The ID liner also custom forms to your feet for even more relief when you’re pushing hard down the slopes. The liner is another reason that these boots respond very well to the snow under your skis.

The Lupo Pro HD is an amazing boot. It sides more with performance, but every race style boot does this so don’t get discouraged by this fact. What you should possibly get discouraged about is the price point.

These boots can cost you more than a solid pair of skis so keep that in mind. Despite this, if you assess your ski ability and you feel this boot is for you, I know you will not be disappointed.

I love Atomic gear. I’ve said it in some of my previous gear reviews, but Atomic is an iconic brand that never disappoints. I think that’s why so many skiers on the world level trust this brand.

Width: 100mm

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The Hawx Prime 110 S give intermediate skiers the ability to cruise through the bumps for a great price point. They’re light boots that have a sturdy feel which allows any skier to push hard on mogul terrain.

Since Atomic introduced this model, they have been a best seller in the medium foot width category because of everything they’ve packed into this boot. Since last season, they have improved the fit while lowering the weight and expect Atomic to continue this innovation for years to come.

Like most boots, the Hawx have a four-buckle system along with a power strap. At a 110-flex rating, these are right towards the high end of an intermediate skiing ability, but Atomic made these boots skiable for any intermediate on the slopes.

The liner in the Hawx is made from memory foam so it may take a little time to contour to your foot, but after a few trips you’ll feel like these boots were custom shaped for your feet.

The negative of this boot is performance. As you improve, you will want more performance and this boot doesn’t deliver like the Lupo Pro HD. With that being said, the Hawx Prime are nearly half the price and many expert skiers would be happy in this boot.

This boot is great for intermediates and has the ability to grow in performance as a skier improves in the bumps. For that reason, it’s a great choice for all intermediates.

Runner Up | Salomon S-Pro 100

The Salomon S/Pro 100 is a great boot, but it fell just short of the top spot because it doesn’t live up to the Lange RX in any category. Don’t let that fool you into thinking this isn’t a great boot because it may be a better choice for some skiers on the slopes than the Lange model.

Width: 100mm

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The Salomon X Pro series has been very popular and the S/Pro is a better version of this line. The liner can compete with any top-level boot on the market. It will keep your feet warm while eliminating foot pinching in the boot.

They redesigned the shell to lighten the weight of the boot which allows intermediate success on the slopes by giving skiers more control. The 100-flex rating in addition to the four buckle/power strap system is a perfect combination for skiers of all abilities. This model allows predictable control on rough mogul terrain which couldn’t be more important for a safe trip down the trail.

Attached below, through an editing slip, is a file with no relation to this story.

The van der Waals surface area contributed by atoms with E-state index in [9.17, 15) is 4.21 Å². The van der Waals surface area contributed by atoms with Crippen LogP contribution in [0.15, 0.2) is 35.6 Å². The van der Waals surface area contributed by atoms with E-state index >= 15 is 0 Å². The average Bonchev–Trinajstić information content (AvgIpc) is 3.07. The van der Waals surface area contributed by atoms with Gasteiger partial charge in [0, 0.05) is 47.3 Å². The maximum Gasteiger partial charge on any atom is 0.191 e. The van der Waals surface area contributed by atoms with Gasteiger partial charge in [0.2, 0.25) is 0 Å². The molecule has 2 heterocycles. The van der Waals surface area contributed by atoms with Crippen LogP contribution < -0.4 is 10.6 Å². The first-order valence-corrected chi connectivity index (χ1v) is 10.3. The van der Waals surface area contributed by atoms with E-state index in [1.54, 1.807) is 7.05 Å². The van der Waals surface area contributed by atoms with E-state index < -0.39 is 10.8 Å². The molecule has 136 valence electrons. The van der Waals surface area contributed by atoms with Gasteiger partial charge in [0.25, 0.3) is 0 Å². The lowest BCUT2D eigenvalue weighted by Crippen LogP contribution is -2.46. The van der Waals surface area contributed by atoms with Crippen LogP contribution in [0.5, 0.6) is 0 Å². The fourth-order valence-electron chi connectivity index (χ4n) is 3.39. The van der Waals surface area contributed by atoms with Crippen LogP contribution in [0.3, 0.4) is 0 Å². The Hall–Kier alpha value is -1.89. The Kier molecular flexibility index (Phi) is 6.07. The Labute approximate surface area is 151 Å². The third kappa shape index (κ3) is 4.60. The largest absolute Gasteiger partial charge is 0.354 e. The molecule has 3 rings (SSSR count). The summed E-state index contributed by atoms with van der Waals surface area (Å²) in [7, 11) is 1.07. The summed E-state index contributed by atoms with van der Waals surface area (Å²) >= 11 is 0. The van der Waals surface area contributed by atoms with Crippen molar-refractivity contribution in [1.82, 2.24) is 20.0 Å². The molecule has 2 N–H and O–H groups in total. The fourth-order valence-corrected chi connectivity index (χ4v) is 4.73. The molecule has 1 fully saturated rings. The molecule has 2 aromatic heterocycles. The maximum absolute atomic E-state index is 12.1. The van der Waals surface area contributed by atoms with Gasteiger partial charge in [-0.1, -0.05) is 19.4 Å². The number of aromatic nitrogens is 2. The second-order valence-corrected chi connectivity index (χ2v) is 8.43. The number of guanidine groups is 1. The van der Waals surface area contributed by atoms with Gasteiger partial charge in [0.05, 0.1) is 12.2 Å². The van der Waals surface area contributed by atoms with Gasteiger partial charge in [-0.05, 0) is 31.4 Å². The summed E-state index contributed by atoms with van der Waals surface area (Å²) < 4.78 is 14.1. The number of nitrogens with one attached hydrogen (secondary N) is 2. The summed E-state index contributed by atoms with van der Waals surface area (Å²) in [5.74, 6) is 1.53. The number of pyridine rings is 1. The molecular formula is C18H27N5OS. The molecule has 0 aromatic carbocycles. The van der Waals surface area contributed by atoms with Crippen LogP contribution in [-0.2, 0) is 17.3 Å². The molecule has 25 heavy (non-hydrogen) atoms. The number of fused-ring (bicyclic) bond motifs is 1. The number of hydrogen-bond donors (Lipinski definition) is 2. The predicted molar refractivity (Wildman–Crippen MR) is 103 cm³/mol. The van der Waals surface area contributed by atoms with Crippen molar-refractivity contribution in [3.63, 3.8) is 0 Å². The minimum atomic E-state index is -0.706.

The negative with this boot is that it can compete in comfort with the Lange, but it doesn’t perform nearly as well as the RX 120 and an expert probably wouldn’t be content in this Salomon model. The Lange can grow with a skier’s ability where the S/Pro has a cut-off point when attacking mogul terrain.

With that being said, the S/Pro comes at a slightly lower price than the Lange RX, but this still didn’t sway me from awarding the runner up to the S/Pro.

What to Look for in Mogul Ski Boots

There are tons of boots on the market that would thrive in the bumps so if none of the models I mentioned fit you, here’s what you need to look for in a pair of mogul ski boots.

Flex Rating

The first thing to consider with a pair of ski boots for moguls is the flex rating. Moguls come on intermediate/expert terrain so you will need a pair of boots that fit this qualification. In bumps, you want even more control so I would say to begin your boot search at a 100-flex rating.

100-110 is made for an intermediate, 110-120 is an advanced rating and 120-130 is an expert flex. A higher flex means that a boot is stiffer. Stiffness allows for control and power with expert skiers, so a stiffer boot is key for success in moguls.

Height and weight play a role in flex choice as well. A bigger person will want a higher flex to be able to powerfully control their boots.

Flex is recommended by your skiing level and body, but stiffness is really a personal choice. I would recommend testing some boots with varying flex ratings and seeing what you’re comfortable with on the slopes.

Width or Last

Boots are measured in length, but manufacturers also account for foot width. Choosing a boot with the correct width (last is an interchangeable term) is key for all day comfort. You never want boot pinching and correct width choice can prevent this from happening.

There are three categories of last: narrow (97 to 98mm), average (100mm), and wide (102-106mm). I recommend a boot technician at your local ski shop measuring last for you to get the correct fit because this is such a major component for comfort.